An important thing to keep in mind is that emotional regulation and impulse control (or "behavioral regulation") appear to rely on basically the same neurology. To build greater emotional regulation, it is often helpful to teach the child to voluntarily withdraw from a situation when needed (by rewarding them for doing so if necessary). This can give their brain (prefrontal cortex actually) time to catch up and reassert its control over the situation. I've seen parents use many approaches to explaining this to their child, but I think my favorite has been the idea of an "overheating engine" that needs to cool off. Teaching the child how to recognize the signs of getting emotionally overwhelmed is a helpful (possibly critical) step in teaching them to self-regulate their emotions more effectively. A variety of physical cues can help, including their heart rate and breathing, as well as how impatient they're feeling.
Frustration Tolerance and Patience
Similar to building greater impulse control and emotional regulation, the capacity for frustration tolerance and greater patience are likely to be great contributors to a child's long-term success. Tolerance for frustration or setbacks increases the likelihood a child will persist at a challenging task and, as a result, learn more skills and ultimately enjoy more success. Explaining this to a child is not likely to convince them to keep working on a particularly frustrating homework assignment though. As the parent, you effectively coach your child by encouraging them to persist, giving them just enough help when they need it (called "scaffolding"), and showing them how their continued effort has paid off. Then celebrate their success with them! The more they do this (and enjoy the success that follows), the more likely they are to persist at challenging tasks again in the future.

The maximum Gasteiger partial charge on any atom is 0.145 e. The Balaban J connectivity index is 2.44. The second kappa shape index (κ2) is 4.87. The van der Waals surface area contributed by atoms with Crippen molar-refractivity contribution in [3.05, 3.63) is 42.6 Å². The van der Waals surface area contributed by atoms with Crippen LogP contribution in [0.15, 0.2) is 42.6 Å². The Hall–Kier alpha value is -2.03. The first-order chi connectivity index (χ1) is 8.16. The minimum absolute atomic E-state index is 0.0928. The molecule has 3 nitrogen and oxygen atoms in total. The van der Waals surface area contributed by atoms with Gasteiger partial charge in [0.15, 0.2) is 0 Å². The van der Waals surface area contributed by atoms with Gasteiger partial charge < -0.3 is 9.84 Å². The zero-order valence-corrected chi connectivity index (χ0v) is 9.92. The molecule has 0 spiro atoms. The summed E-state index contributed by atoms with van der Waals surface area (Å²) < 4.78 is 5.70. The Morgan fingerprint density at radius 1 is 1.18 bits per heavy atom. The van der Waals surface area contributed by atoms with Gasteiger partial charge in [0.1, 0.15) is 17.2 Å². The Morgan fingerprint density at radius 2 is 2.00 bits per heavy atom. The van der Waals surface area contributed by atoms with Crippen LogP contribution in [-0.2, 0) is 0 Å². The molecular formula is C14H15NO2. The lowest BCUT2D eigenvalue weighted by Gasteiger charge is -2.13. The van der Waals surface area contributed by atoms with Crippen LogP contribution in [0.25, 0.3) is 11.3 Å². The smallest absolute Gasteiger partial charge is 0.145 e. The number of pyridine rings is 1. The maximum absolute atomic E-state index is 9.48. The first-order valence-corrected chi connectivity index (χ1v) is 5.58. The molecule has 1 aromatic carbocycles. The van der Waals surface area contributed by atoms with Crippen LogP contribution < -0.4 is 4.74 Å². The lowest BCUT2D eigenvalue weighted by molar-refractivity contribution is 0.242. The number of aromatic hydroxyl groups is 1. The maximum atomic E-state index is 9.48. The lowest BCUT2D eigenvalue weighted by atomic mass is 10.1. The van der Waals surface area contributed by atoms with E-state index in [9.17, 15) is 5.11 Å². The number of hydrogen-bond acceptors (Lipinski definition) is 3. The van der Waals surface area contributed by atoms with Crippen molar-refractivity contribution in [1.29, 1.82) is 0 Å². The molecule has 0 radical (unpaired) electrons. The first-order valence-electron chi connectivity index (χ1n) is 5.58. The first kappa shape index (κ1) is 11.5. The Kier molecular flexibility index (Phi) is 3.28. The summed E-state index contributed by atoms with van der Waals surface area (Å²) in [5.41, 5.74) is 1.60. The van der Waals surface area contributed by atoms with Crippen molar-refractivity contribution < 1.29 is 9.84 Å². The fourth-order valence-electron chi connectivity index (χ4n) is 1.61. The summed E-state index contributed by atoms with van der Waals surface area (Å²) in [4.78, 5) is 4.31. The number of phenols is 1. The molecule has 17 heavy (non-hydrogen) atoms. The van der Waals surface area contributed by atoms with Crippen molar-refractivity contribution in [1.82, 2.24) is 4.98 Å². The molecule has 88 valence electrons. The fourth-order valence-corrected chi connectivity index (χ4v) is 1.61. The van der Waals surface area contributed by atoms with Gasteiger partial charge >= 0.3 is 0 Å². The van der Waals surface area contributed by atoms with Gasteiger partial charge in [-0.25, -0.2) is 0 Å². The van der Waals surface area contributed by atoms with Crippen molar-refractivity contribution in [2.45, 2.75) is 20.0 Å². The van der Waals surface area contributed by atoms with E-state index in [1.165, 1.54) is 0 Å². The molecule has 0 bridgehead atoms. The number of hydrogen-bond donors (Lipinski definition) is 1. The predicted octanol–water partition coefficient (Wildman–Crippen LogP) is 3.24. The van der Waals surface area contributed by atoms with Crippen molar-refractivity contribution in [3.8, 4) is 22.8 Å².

Building patience may be more challenging because "having it now" is always more appealing than "having it later." Individuals who are unable to wait (called "delayed gratification") are less likely to enjoy bigger successes later in life. Those who are able to wait can develop more complex plans and enjoy bigger rewards as a result of their patience. One way to help is to require the child to do "just one more time" or wait "just one more minute" on a fairly frequent basis (ideally at least a few times per day if circumstances permit it). I would not recommend prompting them to do a second round (at least not at first), because they may just get too frustrated, doubt your sincerity in the future, and decide they'll just make it happen on their own (whether you agree or not). You can also offer them bigger rewards for their patience (though starting with praise and allowing them what they originally wanted is a good idea). For example, "Sure, I'll let you have a cookie, but if you can wait until we're done with this, I'll let you have two cookies instead."
Training with ADHD
All of this comes to one final point. While reading this far (good patience and persistence!), you may have thought several times that the skills discussed sounded kind of like what is lacking in a child with ADHD, and you would be right. The neurology of ADHD appears to primarily be underactivity of the area of the brain involved in impulse control, emotional regulation, frustration tolerance, and patience. These skills are important for helping a child to persist at challenging tasks, maintain focus on one thing for an extended time, develop a complex plan, and carry out that plan. They're also important for preventing the types of impulsive or hyperactive behaviors that often get kids in trouble when they have ADHD. Because of that, the exercises discussed here are especially important for children with ADHD (though helpful for all children). This doesn't mean that children with ADHD just needed to do these exercises more, or that their parents committed "bad parenting", which lead to the problems with ADHD (there is clearly a strong genetic component to neurological development and a difference in brain chemistry for individuals with ADHD). Many children with ADHD may have more difficulty with completing these exercises successfully as well, and therefore may need a combination of medication and behavior therapy (rather than just behavior therapy). Progress in developing these skills may also be very slow for a child with ADHD (which can frustrate the parent), but slow progress eventually produces significant progress, and the time is well-spent. Remember, the prefrontal cortex seems to be the last area of the brain to mature, which means that "exercising that muscle" may help to reduce the neurological difference by the time your child is much older.